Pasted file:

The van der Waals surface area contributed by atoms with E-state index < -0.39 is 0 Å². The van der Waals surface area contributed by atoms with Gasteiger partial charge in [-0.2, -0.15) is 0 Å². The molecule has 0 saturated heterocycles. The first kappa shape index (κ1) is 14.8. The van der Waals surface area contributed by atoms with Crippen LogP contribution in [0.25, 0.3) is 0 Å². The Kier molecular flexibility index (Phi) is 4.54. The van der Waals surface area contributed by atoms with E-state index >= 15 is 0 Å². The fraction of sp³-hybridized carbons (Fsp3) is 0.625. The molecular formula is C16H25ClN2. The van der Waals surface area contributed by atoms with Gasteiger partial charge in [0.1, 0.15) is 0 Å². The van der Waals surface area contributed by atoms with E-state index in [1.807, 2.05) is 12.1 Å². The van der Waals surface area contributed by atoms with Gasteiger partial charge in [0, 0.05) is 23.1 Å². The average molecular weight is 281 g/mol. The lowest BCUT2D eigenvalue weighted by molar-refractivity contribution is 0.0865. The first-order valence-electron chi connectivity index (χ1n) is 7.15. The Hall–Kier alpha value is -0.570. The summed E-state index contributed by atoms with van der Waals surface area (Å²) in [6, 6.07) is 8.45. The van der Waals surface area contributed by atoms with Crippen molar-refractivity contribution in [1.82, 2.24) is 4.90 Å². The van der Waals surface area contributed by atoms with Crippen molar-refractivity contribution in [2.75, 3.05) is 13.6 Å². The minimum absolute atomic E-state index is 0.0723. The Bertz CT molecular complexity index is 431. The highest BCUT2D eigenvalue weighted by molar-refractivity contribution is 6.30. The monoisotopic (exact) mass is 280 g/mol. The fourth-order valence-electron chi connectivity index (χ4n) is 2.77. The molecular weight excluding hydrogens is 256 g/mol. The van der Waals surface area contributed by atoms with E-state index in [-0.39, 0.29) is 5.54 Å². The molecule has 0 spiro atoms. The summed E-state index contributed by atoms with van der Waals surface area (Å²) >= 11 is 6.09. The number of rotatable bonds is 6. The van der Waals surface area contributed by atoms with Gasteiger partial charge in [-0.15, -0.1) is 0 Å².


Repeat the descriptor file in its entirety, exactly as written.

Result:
The van der Waals surface area contributed by atoms with E-state index < -0.39 is 0 Å². The van der Waals surface area contributed by atoms with Gasteiger partial charge in [-0.2, -0.15) is 0 Å². The molecule has 0 saturated heterocycles. The first kappa shape index (κ1) is 14.8. The van der Waals surface area contributed by atoms with Crippen LogP contribution in [0.25, 0.3) is 0 Å². The Kier molecular flexibility index (Phi) is 4.54. The van der Waals surface area contributed by atoms with E-state index >= 15 is 0 Å². The fraction of sp³-hybridized carbons (Fsp3) is 0.625. The molecular formula is C16H25ClN2. The van der Waals surface area contributed by atoms with Gasteiger partial charge in [0.1, 0.15) is 0 Å². The van der Waals surface area contributed by atoms with E-state index in [1.807, 2.05) is 12.1 Å². The van der Waals surface area contributed by atoms with Gasteiger partial charge in [0, 0.05) is 23.1 Å². The average molecular weight is 281 g/mol. The lowest BCUT2D eigenvalue weighted by molar-refractivity contribution is 0.0865. The first-order valence-electron chi connectivity index (χ1n) is 7.15. The Hall–Kier alpha value is -0.570. The summed E-state index contributed by atoms with van der Waals surface area (Å²) in [6, 6.07) is 8.45. The van der Waals surface area contributed by atoms with Crippen molar-refractivity contribution in [1.82, 2.24) is 4.90 Å². The van der Waals surface area contributed by atoms with Crippen molar-refractivity contribution in [2.75, 3.05) is 13.6 Å². The minimum absolute atomic E-state index is 0.0723. The Bertz CT molecular complexity index is 431. The highest BCUT2D eigenvalue weighted by molar-refractivity contribution is 6.30. The monoisotopic (exact) mass is 280 g/mol. The fourth-order valence-electron chi connectivity index (χ4n) is 2.77. The molecular weight excluding hydrogens is 256 g/mol. The van der Waals surface area contributed by atoms with E-state index in [-0.39, 0.29) is 5.54 Å². The molecule has 0 spiro atoms. The summed E-state index contributed by atoms with van der Waals surface area (Å²) >= 11 is 6.09. The number of rotatable bonds is 6. The van der Waals surface area contributed by atoms with Gasteiger partial charge in [-0.15, -0.1) is 0 Å².